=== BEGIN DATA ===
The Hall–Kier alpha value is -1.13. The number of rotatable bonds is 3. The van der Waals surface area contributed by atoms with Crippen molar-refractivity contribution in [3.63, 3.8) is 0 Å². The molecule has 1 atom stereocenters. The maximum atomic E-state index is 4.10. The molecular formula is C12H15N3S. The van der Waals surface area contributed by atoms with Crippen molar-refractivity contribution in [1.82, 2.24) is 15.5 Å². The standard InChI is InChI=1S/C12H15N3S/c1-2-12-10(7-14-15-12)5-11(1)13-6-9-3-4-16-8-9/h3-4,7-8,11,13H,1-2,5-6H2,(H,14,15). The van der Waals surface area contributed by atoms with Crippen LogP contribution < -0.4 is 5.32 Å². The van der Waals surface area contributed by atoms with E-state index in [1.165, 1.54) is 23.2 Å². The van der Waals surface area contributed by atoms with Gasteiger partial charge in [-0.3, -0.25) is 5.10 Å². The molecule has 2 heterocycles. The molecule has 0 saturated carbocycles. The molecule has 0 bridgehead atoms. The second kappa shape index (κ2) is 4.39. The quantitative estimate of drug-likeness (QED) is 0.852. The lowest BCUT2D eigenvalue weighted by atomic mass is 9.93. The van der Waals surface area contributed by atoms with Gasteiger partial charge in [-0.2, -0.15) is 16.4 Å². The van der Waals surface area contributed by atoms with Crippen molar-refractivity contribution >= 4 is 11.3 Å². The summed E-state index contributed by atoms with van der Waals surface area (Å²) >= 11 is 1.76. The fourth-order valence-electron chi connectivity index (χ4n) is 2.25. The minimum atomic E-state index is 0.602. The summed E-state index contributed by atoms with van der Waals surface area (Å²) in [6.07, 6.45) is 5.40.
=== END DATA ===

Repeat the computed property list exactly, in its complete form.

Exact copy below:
The Hall–Kier alpha value is -1.13. The number of rotatable bonds is 3. The van der Waals surface area contributed by atoms with Crippen molar-refractivity contribution in [3.63, 3.8) is 0 Å². The molecule has 1 atom stereocenters. The maximum atomic E-state index is 4.10. The molecular formula is C12H15N3S. The van der Waals surface area contributed by atoms with Crippen molar-refractivity contribution in [1.82, 2.24) is 15.5 Å². The standard InChI is InChI=1S/C12H15N3S/c1-2-12-10(7-14-15-12)5-11(1)13-6-9-3-4-16-8-9/h3-4,7-8,11,13H,1-2,5-6H2,(H,14,15). The van der Waals surface area contributed by atoms with Crippen LogP contribution < -0.4 is 5.32 Å². The van der Waals surface area contributed by atoms with E-state index in [1.165, 1.54) is 23.2 Å². The van der Waals surface area contributed by atoms with Gasteiger partial charge in [-0.3, -0.25) is 5.10 Å². The molecule has 2 heterocycles. The molecule has 0 saturated carbocycles. The molecule has 0 bridgehead atoms. The second kappa shape index (κ2) is 4.39. The quantitative estimate of drug-likeness (QED) is 0.852. The lowest BCUT2D eigenvalue weighted by atomic mass is 9.93. The van der Waals surface area contributed by atoms with Gasteiger partial charge in [-0.2, -0.15) is 16.4 Å². The van der Waals surface area contributed by atoms with Crippen molar-refractivity contribution >= 4 is 11.3 Å². The summed E-state index contributed by atoms with van der Waals surface area (Å²) >= 11 is 1.76. The fourth-order valence-electron chi connectivity index (χ4n) is 2.25. The minimum atomic E-state index is 0.602. The summed E-state index contributed by atoms with van der Waals surface area (Å²) in [6.07, 6.45) is 5.40.